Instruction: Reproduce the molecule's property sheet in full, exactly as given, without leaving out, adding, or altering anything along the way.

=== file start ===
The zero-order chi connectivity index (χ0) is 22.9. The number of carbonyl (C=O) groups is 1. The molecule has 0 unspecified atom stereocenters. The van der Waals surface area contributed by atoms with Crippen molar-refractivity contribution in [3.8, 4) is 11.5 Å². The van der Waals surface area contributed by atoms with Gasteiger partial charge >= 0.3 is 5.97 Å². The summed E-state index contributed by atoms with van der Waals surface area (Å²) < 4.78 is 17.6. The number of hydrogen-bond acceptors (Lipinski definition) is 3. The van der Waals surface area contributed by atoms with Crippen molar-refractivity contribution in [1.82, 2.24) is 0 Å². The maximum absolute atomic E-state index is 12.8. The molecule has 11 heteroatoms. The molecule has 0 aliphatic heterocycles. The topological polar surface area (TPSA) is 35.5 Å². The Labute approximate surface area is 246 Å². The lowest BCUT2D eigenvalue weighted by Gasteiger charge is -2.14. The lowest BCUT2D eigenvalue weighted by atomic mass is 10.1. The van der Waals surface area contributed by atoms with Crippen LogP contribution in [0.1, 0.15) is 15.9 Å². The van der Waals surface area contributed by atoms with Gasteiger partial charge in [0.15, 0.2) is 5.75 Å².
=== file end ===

The zero-order chi connectivity index (χ0) is 22.9. The number of carbonyl (C=O) groups is 1. The molecule has 0 unspecified atom stereocenters. The van der Waals surface area contributed by atoms with Crippen molar-refractivity contribution in [3.8, 4) is 11.5 Å². The van der Waals surface area contributed by atoms with Gasteiger partial charge >= 0.3 is 5.97 Å². The summed E-state index contributed by atoms with van der Waals surface area (Å²) < 4.78 is 17.6. The number of hydrogen-bond acceptors (Lipinski definition) is 3. The van der Waals surface area contributed by atoms with Crippen molar-refractivity contribution in [1.82, 2.24) is 0 Å². The maximum absolute atomic E-state index is 12.8. The molecule has 11 heteroatoms. The molecule has 0 aliphatic heterocycles. The topological polar surface area (TPSA) is 35.5 Å². The Labute approximate surface area is 246 Å². The lowest BCUT2D eigenvalue weighted by Gasteiger charge is -2.14. The lowest BCUT2D eigenvalue weighted by atomic mass is 10.1. The van der Waals surface area contributed by atoms with Crippen LogP contribution in [0.1, 0.15) is 15.9 Å². The van der Waals surface area contributed by atoms with Gasteiger partial charge in [0.15, 0.2) is 5.75 Å².